As we enter the second half of Donald Trump’s presidency it is clear that things are starting to change. Mostly, this benefits concrete contractors.
The U.S. Supreme Court decided at the end of last year’s term that class action waivers in employment arbitration agreements are enforceable. This decision reversed the National Labor Relations Board’s efforts to invalidate class action waivers. Effectively, this means that all employers are more likely to use arbitration agreements to avoid costly litigation.
The five member NLRB is now Republican controlled which means that the Board is likely to tilt the labor/employment field in favor of employers. That is already happening in some areas. For example, in September the Board issued a proposed rule that would make it much harder for employers to be held liable for actions of staffing companies, franchisees, and related organizations. In effect, the putative joint employer must exercise actual control over terms and conditions of employment. It is likely that the proposed rule will become final this Spring.
Another area where the Board is shifting is review of employer handbook provisions. The Obama-era Board was quick to assume that handbook language was ambiguous and therefore could be interpreted as violating employees’ Section 7 right to engage in protected, concerted activity. Now, however, the Board will evaluate the potential impact upon Section 7 rights and the employer’s justification for the rule/policy. The NLRB’s General Counsel issued a memorandum instructing regional offices about the new test, and the memorandum essentially concludes that many rules that were once suspect can now be considered lawful. Examples include rules protecting confidential and customer information, rules prohibiting disruptive behavior, insubordination, non-cooperation, or defamation, as well as rules prohibiting disloyalty, use of company logos, and speaking on behalf of the employer without authority. Still, some employer rules will be deemed unlawful, e.g., rules requiring confidentiality about wages or working conditions and rules prohibiting the joining of outside organizations. On balance, however, these are welcome changes in the Board’s policy.
The pro-employer shift can be seen at other federal agencies also. The U.S. Department of Labor recently restored the use of opinion letters to answer wage-hour questions. DOL recently held public “listening sessions” to hear employer comments about overtime exemption and the minimum salary test. It is anticipated that DOL may publish a new proposed rule sometime early in 2019, although that may be delayed pending appointment of a Wage and Hour Division Administrator. It is likely that any proposed rule would adopt a minimum salary test significantly lower than that proposed under the Obama administration.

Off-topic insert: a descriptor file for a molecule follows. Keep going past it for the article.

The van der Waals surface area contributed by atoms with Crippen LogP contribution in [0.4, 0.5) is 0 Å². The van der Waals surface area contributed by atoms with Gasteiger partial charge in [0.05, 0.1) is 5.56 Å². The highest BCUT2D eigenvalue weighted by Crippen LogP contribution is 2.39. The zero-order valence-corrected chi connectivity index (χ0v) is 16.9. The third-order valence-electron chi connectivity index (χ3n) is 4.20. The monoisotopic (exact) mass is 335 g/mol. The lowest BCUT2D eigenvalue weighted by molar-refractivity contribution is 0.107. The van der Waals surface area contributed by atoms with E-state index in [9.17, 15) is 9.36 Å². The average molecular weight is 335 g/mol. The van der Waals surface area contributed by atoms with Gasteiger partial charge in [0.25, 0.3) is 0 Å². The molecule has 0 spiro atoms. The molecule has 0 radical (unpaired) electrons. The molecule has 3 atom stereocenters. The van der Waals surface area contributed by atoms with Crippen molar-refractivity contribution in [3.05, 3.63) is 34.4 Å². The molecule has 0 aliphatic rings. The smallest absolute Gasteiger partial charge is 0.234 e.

Not surprising given the increasing attention the #MeToo phenomenon has generated, the EEOC reported a substantial increase in the number of sexual harassment claims filed. Appellate courts are increasingly finding that transgender and sexual orientation discrimination violate Title VII. This means that contractors must be especially careful dealing with these issues.
Recently, a court permitted a website access lawsuit by a disabled person who claimed inability to access critical employer information about its hiring process. This suggests that contractors need to have their websites reviewed to ensure that the site is more accessible to those with disabilities.
The Occupational Safety and Health Administration recently published its top 10 list of violations. Fully half of that list related directly to construction. OSHA’s top 10 for 2018:
- Fall protection -- construction
- Hazard Communication – general industry
- Scaffolds – construction
- Respiratory protection – general industry
- Lockout/tagout – general industry
- Ladders – construction
- Powered industrial trucks – general industry
- Fall protection training – construction
- Machine guarding – general industry
- Personal protective and lifesaving equipment – construction
This list suggests that concrete contractors need to focus on safety more than ever, especially as it relates to fall protection.
Finally, numerous new state and local laws will be taking effect in 2019. These include legislation regarding salary history, harassment training, criminal history, contraceptives, veterans leave, minimum wage, and paid sick leave. Also, marijuana legislation continues: medical marijuana is now legal in Missouri and Utah, and recreational use of marijuana is now legal in Michigan. Marijuana remains illegal under federal law and that does not seem likely to change while Trump is president.
Naturally, this is not all that has changed or will be changing. Concrete contractors should stay tuned and pay attention.